If you climb onto the wall that surrounds the old city and walk over the St. Louis Gate and a bit beyond, you can see this pleasing view of the Quebec Parliament building sticking up above the tree line.  Both of us thought this a good place to sketch.  I got a bit carried away given the amount of time alotted, but this was a lot of fun.

Stillman & Birn Alpha (10×7), Pilot Falcon, Platinum Carbon Black

It was windy and this cooled us down to the point that both of us needed coffee, so a short walk ensued and we got some.  After  kibbitzing about sketching and consuming our go juice, we decided that we should go out onto the Plains of Abraham, err…I mean Battlefield Park, and find something small to draw as both of us were a bit tired.

Claudette chose a cannon, an infinitely wise choice.  I decided to do a quick sketch of a larger scene, the refinery across the St. Lawrence, an infinitely not so wise choice.  By the time we finished we were, done, fatigued, worn out, dragging, wiped out, spent, exhausted.  But it was a good kind of tired and we headed home quite satisfied with our day.

Stillman & Birn Alpha (10x7), Pilot Falcon, Platinum Carbon Black

Stillman & Birn Alpha (10×7), Pilot Falcon, Platinum Carbon Black

A Summer’s Day At Berthier, Quebec

It’s been three days since I went out sketching with the gang.  It didn’t make it to 60F that day so, of course, as we headed out for a road trip to Berthier, Quebec the prediction was for temps in the mid-80s with a humidex pushed to over 90F.  Mr. Jetstream is oscillating like crazy these days.

This trip was timed perfectly as we would be sketching next to the St. Lawrence River, where there’s always a breeze to cool things down.  Claudette, Fernande, Yvan and I headed over the bridge with Fernande at the helm.  Once on the south shore we turned east along the river on our way to pick up Louise in St. Vallier, half an hour away.

Monologue 9x12, Pilot Falcon, Platinum Carbon Black

Monologue 9×12, Pilot Falcon, Platinum Carbon Black

Berthier is just down the road from St. Vallier and I’d never been there before.  I’ll be going back ‘real soon’, though.  It’s a sketcher paradise.  There is a small marina with lots of sailboats to sketch.  There is a quay with benches so you can sit and sketch either passing boats or the other side of the St. Lawrence, which features Mount Tremblant.  There is a large park area with lots of picnic-partaking folks to draw.  There are rocks along the coastline and farm buildings if you look in the other direction.  And if that ain’t enough, there’s a place to get coffee and restrooms to cycle it.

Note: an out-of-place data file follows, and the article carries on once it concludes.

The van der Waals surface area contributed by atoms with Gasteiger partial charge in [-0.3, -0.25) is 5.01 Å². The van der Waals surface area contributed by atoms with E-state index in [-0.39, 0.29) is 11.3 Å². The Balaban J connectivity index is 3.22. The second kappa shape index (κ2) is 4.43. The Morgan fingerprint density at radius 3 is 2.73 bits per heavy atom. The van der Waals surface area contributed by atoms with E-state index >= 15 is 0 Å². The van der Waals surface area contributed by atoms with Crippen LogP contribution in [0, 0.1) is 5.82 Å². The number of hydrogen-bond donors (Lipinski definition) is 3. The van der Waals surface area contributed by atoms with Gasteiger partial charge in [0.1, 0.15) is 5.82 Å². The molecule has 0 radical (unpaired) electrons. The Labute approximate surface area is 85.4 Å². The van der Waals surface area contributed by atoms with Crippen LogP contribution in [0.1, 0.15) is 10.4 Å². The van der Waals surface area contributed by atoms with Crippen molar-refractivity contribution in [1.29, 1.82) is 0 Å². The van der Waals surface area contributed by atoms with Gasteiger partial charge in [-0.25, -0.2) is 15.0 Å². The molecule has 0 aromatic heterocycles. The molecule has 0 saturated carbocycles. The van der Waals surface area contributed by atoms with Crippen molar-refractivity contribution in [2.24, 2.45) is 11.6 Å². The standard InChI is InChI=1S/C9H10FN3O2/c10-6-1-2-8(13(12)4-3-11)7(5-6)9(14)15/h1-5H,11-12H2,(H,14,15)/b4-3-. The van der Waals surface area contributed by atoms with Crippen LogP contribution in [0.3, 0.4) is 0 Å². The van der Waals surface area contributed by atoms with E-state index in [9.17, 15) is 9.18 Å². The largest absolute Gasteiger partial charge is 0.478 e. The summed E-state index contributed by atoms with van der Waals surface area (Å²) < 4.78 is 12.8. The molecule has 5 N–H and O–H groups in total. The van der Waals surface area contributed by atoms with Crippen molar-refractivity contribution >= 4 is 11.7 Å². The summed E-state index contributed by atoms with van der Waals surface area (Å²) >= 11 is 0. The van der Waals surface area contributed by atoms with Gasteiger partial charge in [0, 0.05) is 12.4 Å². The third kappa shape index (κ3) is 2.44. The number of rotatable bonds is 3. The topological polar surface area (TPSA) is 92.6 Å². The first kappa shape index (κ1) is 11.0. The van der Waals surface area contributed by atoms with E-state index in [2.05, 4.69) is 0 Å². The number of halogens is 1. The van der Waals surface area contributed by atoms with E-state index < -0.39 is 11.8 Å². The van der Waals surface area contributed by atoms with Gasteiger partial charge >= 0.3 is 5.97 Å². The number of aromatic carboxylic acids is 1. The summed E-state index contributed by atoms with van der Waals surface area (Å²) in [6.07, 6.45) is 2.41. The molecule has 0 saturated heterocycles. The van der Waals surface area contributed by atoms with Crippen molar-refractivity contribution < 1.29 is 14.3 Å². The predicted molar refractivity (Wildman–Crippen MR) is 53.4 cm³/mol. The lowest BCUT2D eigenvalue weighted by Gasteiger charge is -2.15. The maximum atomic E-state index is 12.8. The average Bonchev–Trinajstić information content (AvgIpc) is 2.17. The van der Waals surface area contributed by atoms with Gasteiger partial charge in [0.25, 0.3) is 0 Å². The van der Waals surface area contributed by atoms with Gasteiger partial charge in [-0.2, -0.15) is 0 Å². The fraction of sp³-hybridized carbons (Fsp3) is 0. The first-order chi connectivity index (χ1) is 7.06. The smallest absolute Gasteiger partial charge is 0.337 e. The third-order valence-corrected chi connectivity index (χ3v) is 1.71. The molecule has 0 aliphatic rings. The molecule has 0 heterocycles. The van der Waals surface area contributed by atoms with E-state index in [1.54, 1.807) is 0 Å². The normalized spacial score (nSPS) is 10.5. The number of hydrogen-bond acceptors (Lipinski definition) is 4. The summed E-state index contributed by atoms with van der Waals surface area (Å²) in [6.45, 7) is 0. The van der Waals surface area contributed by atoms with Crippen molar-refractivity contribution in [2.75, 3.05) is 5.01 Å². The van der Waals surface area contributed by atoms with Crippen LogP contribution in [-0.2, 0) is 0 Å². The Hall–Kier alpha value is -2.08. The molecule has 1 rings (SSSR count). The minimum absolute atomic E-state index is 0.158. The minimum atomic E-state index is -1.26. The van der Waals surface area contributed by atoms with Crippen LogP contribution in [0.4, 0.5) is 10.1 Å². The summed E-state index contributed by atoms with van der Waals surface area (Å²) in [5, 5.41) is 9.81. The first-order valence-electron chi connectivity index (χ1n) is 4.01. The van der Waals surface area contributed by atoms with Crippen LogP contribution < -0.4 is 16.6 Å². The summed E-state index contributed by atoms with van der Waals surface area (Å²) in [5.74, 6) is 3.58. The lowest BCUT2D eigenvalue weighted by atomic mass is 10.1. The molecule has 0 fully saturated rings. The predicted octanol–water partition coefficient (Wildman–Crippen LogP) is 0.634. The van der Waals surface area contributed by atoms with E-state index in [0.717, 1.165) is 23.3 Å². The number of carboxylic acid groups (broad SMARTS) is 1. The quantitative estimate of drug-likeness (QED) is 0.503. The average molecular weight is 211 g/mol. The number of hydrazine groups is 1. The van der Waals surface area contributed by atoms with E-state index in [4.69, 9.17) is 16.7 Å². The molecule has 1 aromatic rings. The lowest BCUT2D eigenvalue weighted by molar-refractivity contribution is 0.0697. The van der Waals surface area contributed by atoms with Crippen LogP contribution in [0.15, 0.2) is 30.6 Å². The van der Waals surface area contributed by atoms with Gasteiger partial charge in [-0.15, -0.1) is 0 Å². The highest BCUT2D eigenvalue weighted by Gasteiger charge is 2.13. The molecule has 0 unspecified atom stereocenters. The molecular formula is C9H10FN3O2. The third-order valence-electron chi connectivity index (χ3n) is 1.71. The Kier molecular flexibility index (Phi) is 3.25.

The five of us headed for the marina to sketch boats.  I wanted to capture the height of the masts and  chose a scene and vertical format to emphasize their extraordinary height.  I probably worked too fast but that’s always the case when I’m with a group.

Moleskine watercolor 3x5, Pilot Falcon, Platinum Carbon Black

Moleskine watercolor 3×5, Pilot Falcon, Platinum Carbon Black

Monologue 9x12, Pilot Falcon, Platinum Carbon Black

Monologue 9×12, Pilot Falcon, Platinum Carbon Black

Once finished there we sketched a bit more, up in the park area and then set up at a table overlooking the marina for lunch.  We’d collaborated and brought cheeses, baguettes, grapes, and wine for lunch.  Claudette made some fantastic roasted peppers that were great along side cucumber slices.  We were living high.  I ate too much.

To be honest, by the time lunch was over I needed a siesta.  I sketched some but decided that a coffee might perk me up.  I think it did and I sketched some more but the sun and food had slowed me to a crawl.

Monologue A6 sketchbook, Pilot Falcon, Platinum Carbon Black

Monologue A6 sketchbook, Pilot Falcon, Platinum Carbon Black

Evidence of that is here.  I’d sat down on a bench looking out at the river.  It was thoroughly enjoyable but there wasn’t much to sketch except for a large ‘other side of the St. Lawrence’ sort of sketch and I didn’t have the energy for that.  But, in front of me, on the storm wall was a light, part of a series of them along the wall.  Behind, and well below them were rocks and the river.  So, I drew one light, drinking coffee and breathing in the fresh air.  I was thoroughly content with the day and this sketch was the final drip from my pen.